Of course that’s being fatuous and, worse, overlooking UK pioneers like Johnny Maxwell at Standard Life who has been investing in private equity transactions across Europe for 15 years. To redress the imbalance between those that are sophisticated and those that are not, the education process has to continue for the knowledge gap to shrink. This will eventually pay a dividend in the form of a developed private equity and venture capital UK institutional investor base that commits to the asset class.

The knocking of UK institutional investors, particularly the UK pension funds, for failing to support private equity and venture capital is perhaps keener than it might otherwise have been if the UK had not led the way in European private equity activity. The Netherlands scores that prize for venture capital. For now the northern European countries, Scandinavia and the Netherlands provide much of Europe’s institutional private equity investment. Thankfully, US investors remain committed to Europe.

Without US investors the industry would certainly fall a bit flat in volume terms in Europe. However, that is not to underestimate the European institutional investor base that is evolving and growing all the time. One institutional investor termed a sophisticate in the asset class is Standard Life’s Johnny Maxwell. His understanding of the asset class and the dynamics of the market and its players is evident: he talks in terms of interest in specific sector-based funds that are coming to market at various points in the year. Standard Life’s asset allocation to private equity is 60 percent funds and 40 percent direct investments throughout Europe.

Crudely, there are three main routes for institutions looking to invest in European private equity: through a fund, a fund-of-funds or directly. The direct route tends to arise for investors as a co-investment rights deal through a fund investment and – to generalise – is likely to be embraced by the more experienced institutional private equity investors. The fund-of-funds route – a bit like investing in a unit trust – achieves diversification. However, investors are one step further removed from the investment and as a consequence are paying both the fund of funds’ management fee on invested capital fee and that of the underlying investee fund – around 1.5 per cent to 2.5 per cent in total.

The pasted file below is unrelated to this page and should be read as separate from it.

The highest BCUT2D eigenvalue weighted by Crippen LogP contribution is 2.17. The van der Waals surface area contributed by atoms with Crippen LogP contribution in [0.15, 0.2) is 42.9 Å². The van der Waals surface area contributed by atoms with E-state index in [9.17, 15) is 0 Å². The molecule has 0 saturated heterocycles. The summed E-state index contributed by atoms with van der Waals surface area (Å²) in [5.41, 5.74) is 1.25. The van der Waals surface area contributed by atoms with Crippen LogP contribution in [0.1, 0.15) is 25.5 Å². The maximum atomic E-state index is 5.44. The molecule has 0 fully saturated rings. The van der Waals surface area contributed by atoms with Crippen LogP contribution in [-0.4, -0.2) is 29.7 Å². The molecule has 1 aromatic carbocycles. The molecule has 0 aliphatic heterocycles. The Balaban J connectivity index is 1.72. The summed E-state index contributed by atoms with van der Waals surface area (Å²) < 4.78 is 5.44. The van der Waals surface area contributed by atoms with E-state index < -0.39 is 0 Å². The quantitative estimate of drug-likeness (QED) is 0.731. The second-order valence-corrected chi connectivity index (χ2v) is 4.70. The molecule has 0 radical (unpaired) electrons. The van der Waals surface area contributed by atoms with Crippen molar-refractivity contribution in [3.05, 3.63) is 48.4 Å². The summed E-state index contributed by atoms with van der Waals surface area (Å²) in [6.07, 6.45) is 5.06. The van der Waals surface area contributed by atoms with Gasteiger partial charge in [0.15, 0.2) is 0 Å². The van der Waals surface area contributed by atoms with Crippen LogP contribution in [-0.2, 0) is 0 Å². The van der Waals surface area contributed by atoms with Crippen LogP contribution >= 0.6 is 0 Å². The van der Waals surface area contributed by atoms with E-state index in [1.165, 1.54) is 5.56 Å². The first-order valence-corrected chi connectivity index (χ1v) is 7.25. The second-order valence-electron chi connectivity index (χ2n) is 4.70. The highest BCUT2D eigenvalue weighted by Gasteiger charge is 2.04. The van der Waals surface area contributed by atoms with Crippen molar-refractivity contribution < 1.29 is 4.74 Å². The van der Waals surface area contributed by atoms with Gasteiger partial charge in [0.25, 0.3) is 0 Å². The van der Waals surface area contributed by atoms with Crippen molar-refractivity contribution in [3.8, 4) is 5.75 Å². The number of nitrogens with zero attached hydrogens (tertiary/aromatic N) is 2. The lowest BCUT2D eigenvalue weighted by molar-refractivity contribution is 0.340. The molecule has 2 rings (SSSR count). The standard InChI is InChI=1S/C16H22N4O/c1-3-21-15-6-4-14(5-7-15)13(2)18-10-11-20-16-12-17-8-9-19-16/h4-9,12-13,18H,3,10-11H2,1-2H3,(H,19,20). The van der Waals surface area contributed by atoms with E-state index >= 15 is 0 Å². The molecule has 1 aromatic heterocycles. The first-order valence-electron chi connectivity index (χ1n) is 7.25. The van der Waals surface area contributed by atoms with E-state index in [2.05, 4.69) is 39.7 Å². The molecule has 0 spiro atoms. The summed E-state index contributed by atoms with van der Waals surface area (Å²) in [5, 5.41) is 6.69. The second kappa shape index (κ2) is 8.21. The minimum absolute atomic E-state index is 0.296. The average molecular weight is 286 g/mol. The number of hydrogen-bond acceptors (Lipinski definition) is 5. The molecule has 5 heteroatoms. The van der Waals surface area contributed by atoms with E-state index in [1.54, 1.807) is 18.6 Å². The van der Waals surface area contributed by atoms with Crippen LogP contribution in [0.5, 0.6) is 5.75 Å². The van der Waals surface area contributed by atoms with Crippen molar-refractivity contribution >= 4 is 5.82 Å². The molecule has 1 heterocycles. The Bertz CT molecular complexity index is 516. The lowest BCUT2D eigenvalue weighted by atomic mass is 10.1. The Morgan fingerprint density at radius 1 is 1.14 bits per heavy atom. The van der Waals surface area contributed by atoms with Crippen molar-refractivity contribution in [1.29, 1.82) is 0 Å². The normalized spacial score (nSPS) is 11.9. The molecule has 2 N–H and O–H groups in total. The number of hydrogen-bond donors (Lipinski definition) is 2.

This dual pricing puts some investors off: Michael Taylor at the UK’s Surrey Country Council being one. Surrey County Council’s pension fund’s allocation to private equity as an asset class is around GBP5 million. This allocation was made when the fund, which is presently worth just short of GBP1 billion, was worth around GBP200 million. Taylor is looking to increase the allocation to private equity to two per cent to four per cent of the portfolio while maintaining diversity. “I am exploring how I can spread risk around stage of start up, diversity of manager, sector, size and geographical spread,” he says. This list of requirements m erits careful consideration given that Taylor has a remit to invest only in funds investing in UK private equity, and that he is not initially attracted to a fund-of-funds due to the double fee payment.

On the other hand you pay for what you get and with a fund of funds that should be diversification and experienced fund managers. Diversification, as with listed equity and other asset types, is the key to creating healthy returns and thus reducing the risk profile – this was the key finding of the LBS report mentioned earlier. Experience comes in a variety of forms such as knowing who really knows what they are doing – i.e. the good technology teams – and being able to get the best deal. George Anson from HarbourVest, who describes the firm as the largest third party provider (i.e. fund-of-funds manager) in Europe, notes: “Being the first money into a fund and, say, the top five investors, gives you a reasonable but significant influence about how the fund is put together.”

Anson has clear views on what’s happening and what to look for as an investor in Europe. Anson prefers to invest with independent groups – described by John McCrory at Westport Private Equity at the classic four senior partners and four or five associates – this is by Anson’s admission partly through personal experience of the compromises semi-captives may be required to make. HarbourVest was, before becoming independent, part of John Hancock Mutual Life. MrCrory, on the other hand, simply says of the independents: “We have done better with these types of groups.”